Our findings indicate that the Big Five personality traits have significantly moderated the relationship between individuals experiencing the SCS and short-term risk of SB. In particular, the results showed that high but not medium or low levels of neuroticism were significantly associated with SB among individuals with SCS, thus demonstrating that high levels of neuroticism serve as a risk factor. In contrast, high levels of extraversion, agreeableness, conscientiousness, and openness were all found to serve as protective factors against SB among individuals exhibiting SCS. The overall findings, therefore, support our initial hypothesis that high levels of neuroticism potentially identify those at higher risk for SB, whereas high levels of extraversion, agreeableness, conscientiousness, and openness perform as protective factors, identifying those at lower risk among individuals exhibiting SCS.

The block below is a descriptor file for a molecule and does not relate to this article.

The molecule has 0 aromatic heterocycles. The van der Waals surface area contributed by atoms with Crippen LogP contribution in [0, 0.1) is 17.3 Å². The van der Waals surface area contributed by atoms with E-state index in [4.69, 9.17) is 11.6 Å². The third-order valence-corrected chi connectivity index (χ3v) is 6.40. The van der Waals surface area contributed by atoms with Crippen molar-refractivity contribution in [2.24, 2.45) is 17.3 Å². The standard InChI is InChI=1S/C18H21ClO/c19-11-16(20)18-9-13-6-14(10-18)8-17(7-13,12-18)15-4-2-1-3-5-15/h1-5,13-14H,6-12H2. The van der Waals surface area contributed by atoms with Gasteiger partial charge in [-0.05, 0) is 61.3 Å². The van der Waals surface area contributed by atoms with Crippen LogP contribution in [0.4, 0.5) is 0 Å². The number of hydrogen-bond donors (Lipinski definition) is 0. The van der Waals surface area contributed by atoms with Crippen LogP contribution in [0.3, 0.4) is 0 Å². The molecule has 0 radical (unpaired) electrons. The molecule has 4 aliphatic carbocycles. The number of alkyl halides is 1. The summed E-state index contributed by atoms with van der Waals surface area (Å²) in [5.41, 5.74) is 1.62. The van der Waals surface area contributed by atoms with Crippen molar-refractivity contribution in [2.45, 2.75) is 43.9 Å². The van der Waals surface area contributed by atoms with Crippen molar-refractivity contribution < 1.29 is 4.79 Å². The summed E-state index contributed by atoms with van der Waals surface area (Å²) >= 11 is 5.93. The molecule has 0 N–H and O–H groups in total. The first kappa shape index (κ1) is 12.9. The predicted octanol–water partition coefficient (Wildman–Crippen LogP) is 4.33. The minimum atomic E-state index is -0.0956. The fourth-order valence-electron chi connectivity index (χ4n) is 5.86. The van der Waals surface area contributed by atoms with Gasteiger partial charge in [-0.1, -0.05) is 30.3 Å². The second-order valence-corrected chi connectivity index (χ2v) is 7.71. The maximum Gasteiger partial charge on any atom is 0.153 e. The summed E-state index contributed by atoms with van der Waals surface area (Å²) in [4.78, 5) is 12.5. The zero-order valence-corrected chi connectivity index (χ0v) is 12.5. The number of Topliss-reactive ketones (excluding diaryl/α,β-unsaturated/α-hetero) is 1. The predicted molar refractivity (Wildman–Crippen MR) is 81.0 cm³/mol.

The present findings resemble previous results regarding the role of personality traits in relation to SB [Reference Shi, Yao, Zhan, Mao, Yin and Zhao16, 17]. The literature shows a robust association between neuroticism as a personality trait and many other indices of psychopathology [Reference Michon, ten Have, Kroon, van Weeghel, de Graaf and Schene33,Reference Saulsman and Page34], even physiological indices of inflammation [Reference Luchetti, Barkley, Yannick, Terracciano and Sutin35]. However, unlike previous studies that only concerned the relationship of personality traits with long-term SB, the present results establish neuroticism as a moderating influence that magnifies the chances of imminent SB in individuals with SCS. A potential explanation for this moderating effect is the shared characteristics between SCS and neuroticism. Neuroticism is characterized by emotional instability, anxiety, impulsivity, and distress, all of which could be present in the acute state of SCS [Reference Lester and Voracek18]. The defining characteristic of SCS, however, is a crescendo onset of entrapment/frantic hopelessness, with affective dysregulation loss of cognitive control, over-arousal, intense distress, and social withdrawal [Reference Yaseen, Kopeykina, Gutkovich, Bassirnia, Cohen and Galynker9–Reference Yaseen, Hawes, Barzilay and Galynker11]. High levels of trait neuroticism might exacerbate the evolving cognitive and affective dysregulation of an individual with SCS, increasing the likelihood of suicide being perceived as the only means of escaping unbearable emotional pain and making SB more likely. However, further research is necessary to identify the specific facets of personality traits involved in suicide risk and whether the increased risk is associated with certain personality traits per se or with a more global risk dimension that might include genetic susceptibility and/or gene–environment interactions [Reference Calati, Giegling, Balestri, Antypa, Friedl and Konte36,Reference Furtner and Rauthmann37].